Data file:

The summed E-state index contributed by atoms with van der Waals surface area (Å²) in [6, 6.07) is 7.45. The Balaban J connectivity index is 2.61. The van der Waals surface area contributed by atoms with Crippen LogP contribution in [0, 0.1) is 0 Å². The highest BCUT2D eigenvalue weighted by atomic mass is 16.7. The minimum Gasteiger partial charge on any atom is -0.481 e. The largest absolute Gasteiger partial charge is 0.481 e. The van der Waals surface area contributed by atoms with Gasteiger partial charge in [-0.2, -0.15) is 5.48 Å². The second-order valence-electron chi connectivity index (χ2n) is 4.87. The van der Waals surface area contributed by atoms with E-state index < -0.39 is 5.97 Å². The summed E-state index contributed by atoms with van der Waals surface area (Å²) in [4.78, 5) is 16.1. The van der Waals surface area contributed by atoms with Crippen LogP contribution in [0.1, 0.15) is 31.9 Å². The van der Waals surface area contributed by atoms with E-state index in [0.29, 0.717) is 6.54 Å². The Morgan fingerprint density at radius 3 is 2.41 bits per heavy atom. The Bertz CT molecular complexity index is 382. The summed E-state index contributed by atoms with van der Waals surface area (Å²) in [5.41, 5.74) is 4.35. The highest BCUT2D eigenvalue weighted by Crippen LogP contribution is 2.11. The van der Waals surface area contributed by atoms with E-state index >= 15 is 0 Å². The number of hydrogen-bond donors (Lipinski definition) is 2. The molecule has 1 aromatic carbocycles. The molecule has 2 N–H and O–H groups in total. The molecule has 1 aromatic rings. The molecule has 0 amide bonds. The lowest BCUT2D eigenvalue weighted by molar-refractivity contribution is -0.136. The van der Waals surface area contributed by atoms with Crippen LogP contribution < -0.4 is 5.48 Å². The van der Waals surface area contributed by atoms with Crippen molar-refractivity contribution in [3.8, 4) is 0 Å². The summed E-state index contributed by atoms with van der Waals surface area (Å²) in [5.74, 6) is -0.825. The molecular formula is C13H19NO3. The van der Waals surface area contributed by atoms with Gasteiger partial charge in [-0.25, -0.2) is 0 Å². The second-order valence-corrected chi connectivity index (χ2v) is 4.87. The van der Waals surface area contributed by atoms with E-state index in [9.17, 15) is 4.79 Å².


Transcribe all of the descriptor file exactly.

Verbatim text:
The summed E-state index contributed by atoms with van der Waals surface area (Å²) in [6, 6.07) is 7.45. The Balaban J connectivity index is 2.61. The van der Waals surface area contributed by atoms with Crippen LogP contribution in [0, 0.1) is 0 Å². The highest BCUT2D eigenvalue weighted by atomic mass is 16.7. The minimum Gasteiger partial charge on any atom is -0.481 e. The largest absolute Gasteiger partial charge is 0.481 e. The van der Waals surface area contributed by atoms with Gasteiger partial charge in [-0.2, -0.15) is 5.48 Å². The second-order valence-electron chi connectivity index (χ2n) is 4.87. The van der Waals surface area contributed by atoms with E-state index < -0.39 is 5.97 Å². The summed E-state index contributed by atoms with van der Waals surface area (Å²) in [4.78, 5) is 16.1. The van der Waals surface area contributed by atoms with Crippen LogP contribution in [0.1, 0.15) is 31.9 Å². The van der Waals surface area contributed by atoms with E-state index in [0.29, 0.717) is 6.54 Å². The Morgan fingerprint density at radius 3 is 2.41 bits per heavy atom. The Bertz CT molecular complexity index is 382. The summed E-state index contributed by atoms with van der Waals surface area (Å²) in [5.41, 5.74) is 4.35. The highest BCUT2D eigenvalue weighted by Crippen LogP contribution is 2.11. The van der Waals surface area contributed by atoms with E-state index >= 15 is 0 Å². The number of hydrogen-bond donors (Lipinski definition) is 2. The molecule has 1 aromatic carbocycles. The molecule has 2 N–H and O–H groups in total. The molecule has 1 aromatic rings. The molecule has 0 amide bonds. The lowest BCUT2D eigenvalue weighted by molar-refractivity contribution is -0.136. The van der Waals surface area contributed by atoms with Crippen LogP contribution < -0.4 is 5.48 Å². The van der Waals surface area contributed by atoms with Crippen molar-refractivity contribution in [3.8, 4) is 0 Å². The summed E-state index contributed by atoms with van der Waals surface area (Å²) in [5.74, 6) is -0.825. The molecular formula is C13H19NO3. The van der Waals surface area contributed by atoms with Gasteiger partial charge in [-0.25, -0.2) is 0 Å². The second-order valence-corrected chi connectivity index (χ2v) is 4.87. The van der Waals surface area contributed by atoms with E-state index in [9.17, 15) is 4.79 Å².